Richard Hollingham - You're interested in this not just because it's important because of the food chain but its role in the global climate?
Katy Owen - Exactly right. Because they photosynthesise it's really key. They remove this carbon dioxide from the atmosphere and they take it out of circulation and they incorporate it into their bodies and then as they die or are eaten by something else in the food web that carbon is recycled or it is taken to the deep ocean so it's out of the way, it's removed, so it's a really good way of reducing carbon dioxide levels in the atmosphere.
Richard Hollingham - So what are you doing.
Katy Owen - I use a machine called a flow cytometer which is borrowed from Biomedical Research, normally it's used to scan blood cells but I am applying it to marine science and using it to count these phytoplankton.
Richard Hollingham - Well let's get out of the wind here to your laboratory which is up there on the cliff.
Katy Owen - Sure why not.
Richard Hollingham - Well here we are in the molecular biology laboratory at CEFAS.
Katy Owen - The Centre of Environment, Fisheries and Aquaculture Science.
Richard Hollingham - And you have, rather helpfully, some flasks of phytoplankton and this looks completely green and this is, presumably, very concentrated.
Katy Owen - This is a very concentrated culture. These are some cells that grow here in the lab just for testing purposes and you can see how dense that is and you normally you wouldn't get that concentration in a natural sample. Here's one that I collected from the North Sea last week and you can see that it is more of that typical North Sea colour, brown.
Richard Hollingham - And next to them on the laboratory bench is this curious looking machine - it's about the size of a beer barrel I suppose but with the outside exposed and it's full of circuit boards and tubes. It does look almost like a device out of a science fiction film.
Katy Owen - It looks horrible, it looks really horribly complicated but it's actually quite a simple principle. It's a machine we use as a pump and we pump water, a stream of water, a stream of sea water, through the path of a laser beam and as the laser beam hits anything in that seawater such as debris or, hopefully, phytoplankton cells that laser light is scattered and we collect that information which gives us a lot of details on the size and the shape and the structure and also the pigment content of the phytoplankton cells.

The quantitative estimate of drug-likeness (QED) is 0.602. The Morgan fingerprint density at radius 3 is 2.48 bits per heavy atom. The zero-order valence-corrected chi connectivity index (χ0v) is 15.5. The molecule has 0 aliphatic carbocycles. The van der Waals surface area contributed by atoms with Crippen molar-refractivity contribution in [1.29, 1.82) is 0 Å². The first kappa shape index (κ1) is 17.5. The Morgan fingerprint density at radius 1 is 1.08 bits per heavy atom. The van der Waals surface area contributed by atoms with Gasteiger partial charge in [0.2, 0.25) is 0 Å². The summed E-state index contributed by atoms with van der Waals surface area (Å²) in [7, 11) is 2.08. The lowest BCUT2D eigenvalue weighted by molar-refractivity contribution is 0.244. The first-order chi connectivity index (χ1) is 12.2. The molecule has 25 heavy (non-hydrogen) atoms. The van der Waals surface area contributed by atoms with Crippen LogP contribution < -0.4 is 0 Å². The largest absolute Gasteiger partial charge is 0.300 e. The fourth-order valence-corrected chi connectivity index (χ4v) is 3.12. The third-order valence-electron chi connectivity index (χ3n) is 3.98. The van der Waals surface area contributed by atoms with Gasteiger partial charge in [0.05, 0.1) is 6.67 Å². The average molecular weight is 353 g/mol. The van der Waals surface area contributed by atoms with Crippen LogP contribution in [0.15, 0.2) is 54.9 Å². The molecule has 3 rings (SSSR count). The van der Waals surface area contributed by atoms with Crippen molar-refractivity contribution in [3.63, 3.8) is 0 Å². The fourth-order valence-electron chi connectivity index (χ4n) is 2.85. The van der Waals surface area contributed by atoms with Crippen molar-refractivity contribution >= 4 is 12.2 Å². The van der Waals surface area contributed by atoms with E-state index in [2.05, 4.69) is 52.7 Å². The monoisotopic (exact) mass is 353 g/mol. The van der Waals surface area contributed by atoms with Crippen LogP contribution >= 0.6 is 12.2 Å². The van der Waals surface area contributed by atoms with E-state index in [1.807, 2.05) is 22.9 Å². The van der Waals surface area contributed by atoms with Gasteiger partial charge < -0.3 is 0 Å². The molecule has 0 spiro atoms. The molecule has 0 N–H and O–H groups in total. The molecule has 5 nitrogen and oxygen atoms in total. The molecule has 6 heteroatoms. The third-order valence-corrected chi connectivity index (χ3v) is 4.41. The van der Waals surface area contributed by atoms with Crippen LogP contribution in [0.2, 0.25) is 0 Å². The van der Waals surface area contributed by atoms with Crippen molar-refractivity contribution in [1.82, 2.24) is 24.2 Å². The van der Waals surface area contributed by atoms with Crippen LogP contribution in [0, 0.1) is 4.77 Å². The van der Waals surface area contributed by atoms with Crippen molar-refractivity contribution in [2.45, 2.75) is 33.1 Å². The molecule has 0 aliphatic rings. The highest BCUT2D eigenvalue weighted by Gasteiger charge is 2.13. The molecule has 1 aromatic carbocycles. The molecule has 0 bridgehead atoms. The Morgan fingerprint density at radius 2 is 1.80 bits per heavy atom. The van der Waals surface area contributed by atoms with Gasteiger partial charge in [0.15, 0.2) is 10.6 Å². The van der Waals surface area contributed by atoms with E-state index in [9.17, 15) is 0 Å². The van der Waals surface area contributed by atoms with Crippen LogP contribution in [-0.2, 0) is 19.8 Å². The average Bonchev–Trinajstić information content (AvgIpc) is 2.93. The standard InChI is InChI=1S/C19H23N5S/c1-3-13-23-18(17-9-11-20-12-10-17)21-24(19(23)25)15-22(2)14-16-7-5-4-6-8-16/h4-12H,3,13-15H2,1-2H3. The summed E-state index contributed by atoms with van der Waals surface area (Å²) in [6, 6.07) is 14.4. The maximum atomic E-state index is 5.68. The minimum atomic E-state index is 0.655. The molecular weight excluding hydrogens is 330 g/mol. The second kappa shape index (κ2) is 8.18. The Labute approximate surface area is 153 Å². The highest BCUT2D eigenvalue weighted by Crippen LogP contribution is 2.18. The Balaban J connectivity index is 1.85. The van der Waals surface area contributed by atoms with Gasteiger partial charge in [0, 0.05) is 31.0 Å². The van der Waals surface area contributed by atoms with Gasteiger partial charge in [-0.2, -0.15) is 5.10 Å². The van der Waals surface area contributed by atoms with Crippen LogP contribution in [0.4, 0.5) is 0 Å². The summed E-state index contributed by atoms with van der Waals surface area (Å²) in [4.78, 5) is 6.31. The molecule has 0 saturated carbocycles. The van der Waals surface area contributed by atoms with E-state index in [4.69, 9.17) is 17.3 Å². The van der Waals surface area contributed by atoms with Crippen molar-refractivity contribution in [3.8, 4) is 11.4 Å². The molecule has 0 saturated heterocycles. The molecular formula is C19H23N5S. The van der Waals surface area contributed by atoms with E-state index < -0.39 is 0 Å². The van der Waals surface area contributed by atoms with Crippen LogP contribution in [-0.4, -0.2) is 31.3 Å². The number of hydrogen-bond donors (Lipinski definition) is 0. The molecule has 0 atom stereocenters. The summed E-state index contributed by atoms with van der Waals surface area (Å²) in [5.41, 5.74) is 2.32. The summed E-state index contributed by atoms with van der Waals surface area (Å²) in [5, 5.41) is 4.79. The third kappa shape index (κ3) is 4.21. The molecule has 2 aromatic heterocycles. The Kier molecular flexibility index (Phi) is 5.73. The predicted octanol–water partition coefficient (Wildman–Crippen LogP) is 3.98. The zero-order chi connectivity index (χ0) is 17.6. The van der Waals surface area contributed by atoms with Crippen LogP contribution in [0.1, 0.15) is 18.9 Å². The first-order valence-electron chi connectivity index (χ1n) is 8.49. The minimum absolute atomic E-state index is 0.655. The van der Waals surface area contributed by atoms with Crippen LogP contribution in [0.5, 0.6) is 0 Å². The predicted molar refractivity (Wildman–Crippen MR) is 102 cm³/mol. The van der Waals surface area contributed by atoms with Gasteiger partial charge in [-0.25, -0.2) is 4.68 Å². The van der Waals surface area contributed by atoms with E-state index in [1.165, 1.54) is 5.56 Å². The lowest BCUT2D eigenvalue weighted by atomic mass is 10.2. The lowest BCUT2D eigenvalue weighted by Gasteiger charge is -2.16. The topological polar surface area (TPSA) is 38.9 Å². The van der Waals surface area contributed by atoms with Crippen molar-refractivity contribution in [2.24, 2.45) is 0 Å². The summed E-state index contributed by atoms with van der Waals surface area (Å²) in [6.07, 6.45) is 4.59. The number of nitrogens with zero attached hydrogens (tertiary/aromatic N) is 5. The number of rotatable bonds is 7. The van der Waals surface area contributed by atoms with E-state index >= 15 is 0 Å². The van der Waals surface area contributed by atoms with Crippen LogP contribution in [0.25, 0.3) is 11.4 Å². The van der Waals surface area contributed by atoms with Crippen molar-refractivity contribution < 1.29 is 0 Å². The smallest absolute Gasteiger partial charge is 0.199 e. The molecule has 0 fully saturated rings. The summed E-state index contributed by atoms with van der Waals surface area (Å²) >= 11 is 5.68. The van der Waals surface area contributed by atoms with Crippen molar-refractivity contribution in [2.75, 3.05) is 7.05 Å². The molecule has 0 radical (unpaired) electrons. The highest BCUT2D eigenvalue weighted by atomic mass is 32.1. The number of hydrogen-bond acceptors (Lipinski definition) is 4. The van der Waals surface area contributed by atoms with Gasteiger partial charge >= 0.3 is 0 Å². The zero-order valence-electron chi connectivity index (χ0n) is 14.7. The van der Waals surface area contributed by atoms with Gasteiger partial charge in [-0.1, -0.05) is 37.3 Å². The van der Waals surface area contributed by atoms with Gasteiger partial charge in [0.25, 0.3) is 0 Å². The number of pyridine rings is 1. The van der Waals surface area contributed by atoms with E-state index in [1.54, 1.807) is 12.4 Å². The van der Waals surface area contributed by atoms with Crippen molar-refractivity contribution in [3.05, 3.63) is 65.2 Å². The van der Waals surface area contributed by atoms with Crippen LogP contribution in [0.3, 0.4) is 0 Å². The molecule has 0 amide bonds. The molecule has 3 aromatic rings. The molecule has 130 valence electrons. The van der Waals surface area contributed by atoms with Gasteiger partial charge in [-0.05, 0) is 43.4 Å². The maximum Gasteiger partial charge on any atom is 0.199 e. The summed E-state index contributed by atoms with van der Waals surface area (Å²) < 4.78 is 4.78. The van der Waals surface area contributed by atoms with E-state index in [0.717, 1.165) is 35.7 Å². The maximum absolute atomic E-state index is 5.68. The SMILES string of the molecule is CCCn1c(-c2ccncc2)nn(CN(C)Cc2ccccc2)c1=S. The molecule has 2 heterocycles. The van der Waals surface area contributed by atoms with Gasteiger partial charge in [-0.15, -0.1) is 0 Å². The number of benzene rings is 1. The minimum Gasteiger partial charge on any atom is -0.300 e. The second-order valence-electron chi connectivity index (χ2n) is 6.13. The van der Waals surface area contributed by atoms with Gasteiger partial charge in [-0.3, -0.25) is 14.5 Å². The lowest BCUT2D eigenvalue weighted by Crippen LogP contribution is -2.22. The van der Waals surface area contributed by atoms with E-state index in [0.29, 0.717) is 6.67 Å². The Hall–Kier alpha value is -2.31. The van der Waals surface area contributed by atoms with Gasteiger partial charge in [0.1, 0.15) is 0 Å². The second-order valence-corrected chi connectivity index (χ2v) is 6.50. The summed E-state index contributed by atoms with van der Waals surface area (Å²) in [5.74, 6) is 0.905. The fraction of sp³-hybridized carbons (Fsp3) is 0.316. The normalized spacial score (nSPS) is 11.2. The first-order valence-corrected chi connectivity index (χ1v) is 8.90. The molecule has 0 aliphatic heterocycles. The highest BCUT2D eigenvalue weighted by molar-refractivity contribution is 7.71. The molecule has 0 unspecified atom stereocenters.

Richard Hollingham - So individual phytoplankton. So you can count them but you can also see the size and shape of them.
Katy Owen - We have a whole lab which is dedicated to counting phytoplankton cells by light microscope but the problem with that is that is only covers a very small range of sizes things that we call the nano and the net plankton which are from 20 to 200 microns, but there is a real whole wealth of phytoplankton below that size range something called the picoplankton which are less than 3 microns so we're talking a fraction of the size of a human hair follicle and you can't see them with a light microscope and they're just too small to be counted or identified accurately, so this machine is not only capable of measuring them we can also approximately identify them and do thousounds of these cells within a few minutes.
Richard Hollingham - So is phytoplankton something we should all learn to appreciate a lot more?
Katy Owen - Definitely. I find them fascinating but I'm probably slightly biased but I find it amazing that things that are so small and so tiny we know just so little about. They are so important. We sail on them, we swim amongst them every day but we know very little information about them, so I think it's really key that they become more appreciated and loved a little bit more.
44:25 - Getting to the Root of Rhizobia to Improve Agricultural Yields
Getting to the Root of Rhizobia to Improve Agricultural Yields
with Rachel Roberts, University of Reading
Meera Senthilingam has been to the Chelsea Flower Show in London where she met the University of Reading's Microbiologist Rachel Roberts who's looking at ways to use nitrogen fixing soil bacteria called Rhizobia to improve crop yields...
Rachel - Nitrogen is a fundamental building block for plants. It's the centre of proteins which means that in order for a plant to grow, it needs nitrogen. It also needs carbon. Carbon is a bit more freely available in the soil. Nitrogen is a very growth limiting factor for plants. 79% of the atmosphere is made up of nitrogen, N2, which is a triple bond, it's very firmly bound to each other, but your average plant can't access this source of nitrogen. Legumes on the other hand are able to form a relationship with symbiotic bacteria called Rhizobia and the Rhizobia are able to take this nitrogen out of the air and make it into a plant available form which the legumes can then take up.
Meera - So when you say legumes, this is plants like peas and so on, and beans.
Rachel - There's peas, beans, sweat peas in your garden are also legumes. Then there's things like clovers, vetches, birdsfood trefoil, lots of different legumes that you'll find in any kind of grassland habitat.